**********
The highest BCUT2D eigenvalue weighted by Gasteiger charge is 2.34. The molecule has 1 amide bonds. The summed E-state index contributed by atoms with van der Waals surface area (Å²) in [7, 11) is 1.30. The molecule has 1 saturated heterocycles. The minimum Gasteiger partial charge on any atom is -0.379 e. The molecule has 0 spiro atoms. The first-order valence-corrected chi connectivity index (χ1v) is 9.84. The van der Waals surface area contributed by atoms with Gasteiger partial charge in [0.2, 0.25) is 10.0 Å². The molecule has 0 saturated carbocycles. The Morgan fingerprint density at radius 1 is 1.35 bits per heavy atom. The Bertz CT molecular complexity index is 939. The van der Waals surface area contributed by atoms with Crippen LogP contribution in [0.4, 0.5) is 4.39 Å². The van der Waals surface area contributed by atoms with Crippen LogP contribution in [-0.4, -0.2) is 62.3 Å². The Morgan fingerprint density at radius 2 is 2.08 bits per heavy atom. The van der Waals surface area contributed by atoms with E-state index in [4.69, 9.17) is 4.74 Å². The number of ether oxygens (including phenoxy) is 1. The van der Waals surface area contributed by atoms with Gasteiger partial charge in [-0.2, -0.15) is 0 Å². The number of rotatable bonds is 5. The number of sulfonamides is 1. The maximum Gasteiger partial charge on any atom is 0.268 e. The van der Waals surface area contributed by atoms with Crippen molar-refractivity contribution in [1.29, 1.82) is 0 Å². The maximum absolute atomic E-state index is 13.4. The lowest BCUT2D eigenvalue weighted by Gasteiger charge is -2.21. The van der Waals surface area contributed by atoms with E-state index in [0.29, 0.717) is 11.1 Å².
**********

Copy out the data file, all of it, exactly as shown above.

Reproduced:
The highest BCUT2D eigenvalue weighted by Gasteiger charge is 2.34. The molecule has 1 amide bonds. The summed E-state index contributed by atoms with van der Waals surface area (Å²) in [7, 11) is 1.30. The molecule has 1 saturated heterocycles. The minimum Gasteiger partial charge on any atom is -0.379 e. The molecule has 0 spiro atoms. The first-order valence-corrected chi connectivity index (χ1v) is 9.84. The van der Waals surface area contributed by atoms with Gasteiger partial charge in [0.2, 0.25) is 10.0 Å². The molecule has 0 saturated carbocycles. The Morgan fingerprint density at radius 1 is 1.35 bits per heavy atom. The Bertz CT molecular complexity index is 939. The van der Waals surface area contributed by atoms with Crippen LogP contribution in [0.4, 0.5) is 4.39 Å². The van der Waals surface area contributed by atoms with Crippen LogP contribution in [-0.4, -0.2) is 62.3 Å². The Morgan fingerprint density at radius 2 is 2.08 bits per heavy atom. The van der Waals surface area contributed by atoms with E-state index in [4.69, 9.17) is 4.74 Å². The number of ether oxygens (including phenoxy) is 1. The van der Waals surface area contributed by atoms with Gasteiger partial charge in [-0.2, -0.15) is 0 Å². The number of rotatable bonds is 5. The number of sulfonamides is 1. The maximum Gasteiger partial charge on any atom is 0.268 e. The van der Waals surface area contributed by atoms with Crippen molar-refractivity contribution in [1.29, 1.82) is 0 Å². The maximum absolute atomic E-state index is 13.4. The lowest BCUT2D eigenvalue weighted by Gasteiger charge is -2.21. The van der Waals surface area contributed by atoms with E-state index in [0.29, 0.717) is 11.1 Å².